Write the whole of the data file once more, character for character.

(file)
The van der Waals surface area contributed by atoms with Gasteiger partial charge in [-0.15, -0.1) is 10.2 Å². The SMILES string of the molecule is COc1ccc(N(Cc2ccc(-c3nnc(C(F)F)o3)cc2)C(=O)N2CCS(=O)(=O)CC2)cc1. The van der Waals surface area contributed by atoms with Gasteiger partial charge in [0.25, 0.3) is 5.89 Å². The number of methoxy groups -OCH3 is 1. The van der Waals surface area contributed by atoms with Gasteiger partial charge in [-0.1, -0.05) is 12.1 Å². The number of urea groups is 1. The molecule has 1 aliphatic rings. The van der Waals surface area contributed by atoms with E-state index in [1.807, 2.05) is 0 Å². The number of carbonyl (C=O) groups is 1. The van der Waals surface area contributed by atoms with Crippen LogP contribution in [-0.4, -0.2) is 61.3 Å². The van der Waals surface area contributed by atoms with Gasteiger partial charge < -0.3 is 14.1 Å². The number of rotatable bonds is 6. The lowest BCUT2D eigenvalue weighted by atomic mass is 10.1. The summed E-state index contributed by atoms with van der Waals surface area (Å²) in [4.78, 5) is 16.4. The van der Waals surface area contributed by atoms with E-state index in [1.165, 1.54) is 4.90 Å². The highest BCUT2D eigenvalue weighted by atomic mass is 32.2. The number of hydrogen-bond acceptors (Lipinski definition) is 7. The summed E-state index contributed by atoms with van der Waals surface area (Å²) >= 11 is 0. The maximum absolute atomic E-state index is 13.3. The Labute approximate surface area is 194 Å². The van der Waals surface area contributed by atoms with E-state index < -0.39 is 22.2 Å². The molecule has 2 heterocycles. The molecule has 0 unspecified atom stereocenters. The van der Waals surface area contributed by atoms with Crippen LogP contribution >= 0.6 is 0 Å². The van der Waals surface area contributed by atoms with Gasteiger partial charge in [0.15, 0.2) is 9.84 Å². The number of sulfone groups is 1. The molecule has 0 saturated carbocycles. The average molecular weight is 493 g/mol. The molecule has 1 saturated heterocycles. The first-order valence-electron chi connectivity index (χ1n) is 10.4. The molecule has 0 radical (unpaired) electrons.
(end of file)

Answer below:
The van der Waals surface area contributed by atoms with Gasteiger partial charge in [-0.15, -0.1) is 10.2 Å². The SMILES string of the molecule is COc1ccc(N(Cc2ccc(-c3nnc(C(F)F)o3)cc2)C(=O)N2CCS(=O)(=O)CC2)cc1. The van der Waals surface area contributed by atoms with Gasteiger partial charge in [0.25, 0.3) is 5.89 Å². The number of methoxy groups -OCH3 is 1. The van der Waals surface area contributed by atoms with Gasteiger partial charge in [-0.1, -0.05) is 12.1 Å². The number of urea groups is 1. The molecule has 1 aliphatic rings. The van der Waals surface area contributed by atoms with E-state index in [1.807, 2.05) is 0 Å². The number of carbonyl (C=O) groups is 1. The van der Waals surface area contributed by atoms with Crippen LogP contribution in [-0.4, -0.2) is 61.3 Å². The van der Waals surface area contributed by atoms with Gasteiger partial charge < -0.3 is 14.1 Å². The number of rotatable bonds is 6. The lowest BCUT2D eigenvalue weighted by atomic mass is 10.1. The summed E-state index contributed by atoms with van der Waals surface area (Å²) in [4.78, 5) is 16.4. The van der Waals surface area contributed by atoms with E-state index in [1.165, 1.54) is 4.90 Å². The highest BCUT2D eigenvalue weighted by atomic mass is 32.2. The number of hydrogen-bond acceptors (Lipinski definition) is 7. The summed E-state index contributed by atoms with van der Waals surface area (Å²) >= 11 is 0. The maximum absolute atomic E-state index is 13.3. The Labute approximate surface area is 194 Å². The van der Waals surface area contributed by atoms with E-state index < -0.39 is 22.2 Å². The molecule has 2 heterocycles. The molecule has 0 unspecified atom stereocenters. The van der Waals surface area contributed by atoms with Crippen LogP contribution >= 0.6 is 0 Å². The van der Waals surface area contributed by atoms with Gasteiger partial charge in [0.15, 0.2) is 9.84 Å². The number of sulfone groups is 1. The molecule has 0 saturated carbocycles. The average molecular weight is 493 g/mol. The molecule has 1 saturated heterocycles. The first-order valence-electron chi connectivity index (χ1n) is 10.4. The molecule has 0 radical (unpaired) electrons.